Minneapolis, Minn.


Kabetogama Lake

June 21 ‘04


Friend Hartley,


The drive has started at last. Wilson came up with a crew last Thurs. and they started work Sat. They have all the landings in and are putting in those logs that were out in the grass in the bay. If they have fair wind it should not take them over 2 or 3 days more to get everything in shape.

I saw McCrea, but he does not want anything, he has only 4 men at Daly brook at present, they are going to fix up the dam, and will have to work till the water backs up.

Wilson is going out today and I will send this out, I will go up with him as far as the portage and look over that meadow land.

Yours truly, Will C. Anderson”


“Maginnis & Son,

Pine Lands, Soldier’s Additionals,

Land Warrents, Etc.


Duluth, Minn. August 11, 1904


Messrs. Milliken & McGuire

#332 Boston Block

Minneapolis, Minnesota




In reply to your favor of August 10th, we have to advise you that we are watching carefully and closely cases pending before the Department where we scripped lands for you, and that as soon as the Department acts on the application, we will, where scrip is being rejected, re-locate lands with Santa Fe scrip. Under a recent ruling of the Department, they will not allow us to relinquish under our scrip application and file forest reserve; that is, the local office here will reject our forest reserve application. For that reason, we wait until the case is finally closed out, when, being the parties in interest, we immediately get notice, and at once put Santa Fe scrip on the land. We would have you bear in mind that we are looking closely after these cases and that in no instance will we allow your interests to be jeopardized. You may rely on us to protect all of your scrip locations. When we find it necessary to scrip, we will forward new deed from the Santa Fe Pacific Railroad Company, with draft for your part of the additional expense.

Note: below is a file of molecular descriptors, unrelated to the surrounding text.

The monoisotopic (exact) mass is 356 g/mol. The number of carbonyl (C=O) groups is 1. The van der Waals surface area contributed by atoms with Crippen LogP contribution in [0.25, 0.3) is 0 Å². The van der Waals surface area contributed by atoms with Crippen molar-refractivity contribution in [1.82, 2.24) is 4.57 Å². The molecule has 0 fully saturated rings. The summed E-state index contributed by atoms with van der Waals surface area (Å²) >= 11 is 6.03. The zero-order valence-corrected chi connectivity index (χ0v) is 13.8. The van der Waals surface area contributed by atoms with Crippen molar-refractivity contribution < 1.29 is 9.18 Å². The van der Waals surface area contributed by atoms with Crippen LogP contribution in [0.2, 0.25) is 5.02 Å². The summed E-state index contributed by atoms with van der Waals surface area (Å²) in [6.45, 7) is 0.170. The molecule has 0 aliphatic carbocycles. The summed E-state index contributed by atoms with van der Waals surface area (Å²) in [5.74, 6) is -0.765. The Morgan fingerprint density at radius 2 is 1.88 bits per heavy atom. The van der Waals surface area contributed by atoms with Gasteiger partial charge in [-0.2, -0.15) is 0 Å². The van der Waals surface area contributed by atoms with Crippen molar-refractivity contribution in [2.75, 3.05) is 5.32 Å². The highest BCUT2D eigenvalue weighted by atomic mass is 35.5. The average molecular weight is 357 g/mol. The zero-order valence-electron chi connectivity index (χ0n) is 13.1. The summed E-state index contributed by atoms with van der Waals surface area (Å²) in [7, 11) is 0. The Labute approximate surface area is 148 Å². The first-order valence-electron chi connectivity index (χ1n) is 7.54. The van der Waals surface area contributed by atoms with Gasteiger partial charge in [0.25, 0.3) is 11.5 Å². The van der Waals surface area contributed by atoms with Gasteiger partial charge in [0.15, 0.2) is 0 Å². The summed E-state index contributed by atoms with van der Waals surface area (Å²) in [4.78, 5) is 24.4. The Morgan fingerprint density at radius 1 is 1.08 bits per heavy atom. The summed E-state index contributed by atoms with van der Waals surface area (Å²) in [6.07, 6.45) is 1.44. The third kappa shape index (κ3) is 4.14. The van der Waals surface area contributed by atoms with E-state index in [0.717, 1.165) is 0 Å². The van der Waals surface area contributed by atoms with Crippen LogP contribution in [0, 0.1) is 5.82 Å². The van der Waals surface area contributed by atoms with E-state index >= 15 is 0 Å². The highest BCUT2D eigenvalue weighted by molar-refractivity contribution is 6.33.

Very respectfully, Maginnis & Son”


“Alderman & Mantor

Attorneys at Law

Brainerd, Minn.


August 23rd, 1904


Messrs. Milliken & McGuire

Boston Block

Minneapolis, Minn.


Dear Sirs: